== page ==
Tips To Get The Best Out Of Your XC Schooling This Year.
Our regular blogger, event rider and Timothy Foxx Clothing Ambassador, David Britnell shares his top tips for the season ahead..
Make sure you have your kit complete.
For me my essential kit consists of a neck strap to put a couple of fingers under to help you in those interesting moments and also great for those riders that kill the canter on the way into a fence if they hold the neck strap they cant get too handy.
- Decent XC boots -too many people wear brushing boots and they just don’t protect the horse!
- Skull cap not a peaked hat.
- Grippy Stirrups
- Obviously a back protector and I would always encourage an air jacket too.
Once your kit is sorted, consider having tuition the first time you go schooling this year so that unnecessary issues and problems can be avoided due to having eyes on the ground. Then next time out you can build on the confident session you had previously.
Go to your event with a friend family member, other riders for extra confidence and leads. In case you fall off you need help in that situation, boots very often need adjusting and a video to post on Instagram needs to be recorded.
Make sure you understand which way the fences are designed to be jumped, look for ground lines and flags remember red on the right. If your’e still not sure, then don’t jump it.
Start very simple even for a very experienced horse. Its always sensible to start with straight forward smaller fences to warm up over and for both of you to get your eye in.
Your aim has to be to finish confident. You should feel that your horse locks onto the fence and takes a confident contact on the approach. This won’t occur if you jump fences that are above your pay grade currently.
XC schooling isn’t the place to try and set the world on fire. You are there to jump the fences required for your current level and a couple of the next level if everything is going well.
XC schooling, you and your horse don’t need to get your blood up like you do when competing so remember that and make sure you do ride with enough impulsion/power (impulsion is your friend).
Be secure, ride short enough that your knee is up into the knee roll and you can easily come off the horses back without your seat bashing the saddle. Having your stirrups short enough gives a secure and stable lower leg with the weight through your heel. Make a clear difference between your light seat to get between the fences and then growing tall and sitting lightly or strongly as required in the saddle for the last few strides before take off. Your tall body and secure leg will allow you to support your horse on the way into the fence keeping a consistent tempo and uphill balance. XC will never be perfect so you need that security to stay in the saddle come what may.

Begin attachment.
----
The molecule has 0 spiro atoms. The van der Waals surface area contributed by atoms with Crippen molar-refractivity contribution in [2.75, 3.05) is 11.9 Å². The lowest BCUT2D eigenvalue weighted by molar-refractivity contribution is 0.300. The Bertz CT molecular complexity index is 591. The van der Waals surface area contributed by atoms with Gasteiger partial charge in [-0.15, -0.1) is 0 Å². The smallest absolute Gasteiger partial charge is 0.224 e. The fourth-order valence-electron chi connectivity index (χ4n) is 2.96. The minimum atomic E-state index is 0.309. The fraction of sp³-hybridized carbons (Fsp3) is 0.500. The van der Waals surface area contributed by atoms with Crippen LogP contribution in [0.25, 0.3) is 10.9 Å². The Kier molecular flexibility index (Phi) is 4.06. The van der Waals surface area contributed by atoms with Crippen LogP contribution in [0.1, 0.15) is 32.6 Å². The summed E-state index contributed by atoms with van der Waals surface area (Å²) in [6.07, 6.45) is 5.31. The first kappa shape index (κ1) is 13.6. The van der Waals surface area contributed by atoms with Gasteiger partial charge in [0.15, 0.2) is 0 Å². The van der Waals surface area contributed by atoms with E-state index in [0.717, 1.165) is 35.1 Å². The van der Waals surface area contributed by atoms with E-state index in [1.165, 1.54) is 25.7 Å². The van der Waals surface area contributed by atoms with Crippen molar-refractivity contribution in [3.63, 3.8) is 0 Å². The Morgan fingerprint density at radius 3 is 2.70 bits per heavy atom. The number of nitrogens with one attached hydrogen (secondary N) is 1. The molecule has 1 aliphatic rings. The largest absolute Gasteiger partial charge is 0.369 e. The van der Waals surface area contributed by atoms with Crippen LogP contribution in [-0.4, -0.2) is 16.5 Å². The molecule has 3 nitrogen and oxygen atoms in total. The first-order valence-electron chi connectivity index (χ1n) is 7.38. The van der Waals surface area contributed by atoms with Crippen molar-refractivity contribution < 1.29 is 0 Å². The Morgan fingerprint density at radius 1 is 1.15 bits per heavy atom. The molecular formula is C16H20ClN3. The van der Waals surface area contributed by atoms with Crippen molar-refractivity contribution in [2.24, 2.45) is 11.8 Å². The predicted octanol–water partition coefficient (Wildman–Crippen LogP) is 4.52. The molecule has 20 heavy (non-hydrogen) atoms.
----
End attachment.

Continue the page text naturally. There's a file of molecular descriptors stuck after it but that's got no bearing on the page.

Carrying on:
Be confident or if nervous act confident. Your horse needs to feel your leg pushing him together and into the contact on the way to every fence. The amount of leg depends on your horse but you must make sure you don’t just think speed and momentum is going to get you over the fence. That is a common mistake. It should feel like you are pushing you horse up a hill into the bridle, then if he does spook, slip, misread the fence or look to run out the corridor of your legs pushing him equally into both of your hands should keep him from “disappearing into a classroom and making it confidently and safely into the playground at the end of the corridor.”
Don’t slack on the preparation, make sure you give your horse a decent straight approach to his fences and then on the way into a fence “be nosey and look beyond the fence”, looking for your next fence, spectators, fence judges, trees etc looking in the direction you want to go next so you make a balanced departure most likely on the correct canter lead to the next fence. By looking to the next fence/other reference points on the way to the one before, this stops you looking down which will cause your shoulders to drop and you to lose your security this is very often when horses stop or add an extra stride because the riders body is essentially blocking the horse from being able to get off the ground. By looking beyond the fence and riding a consistent connected uphill canter on a straight approach with your body out of the way you will meet the fence well and jump it well. It’s the horses job to look at the fence and decide how he wants to deal with it no point you looking at it on those last 3 to 4 strides.
This blog comes courtesy of tweed fashion brand Timothy Foxx www.timothyfoxx.co.uk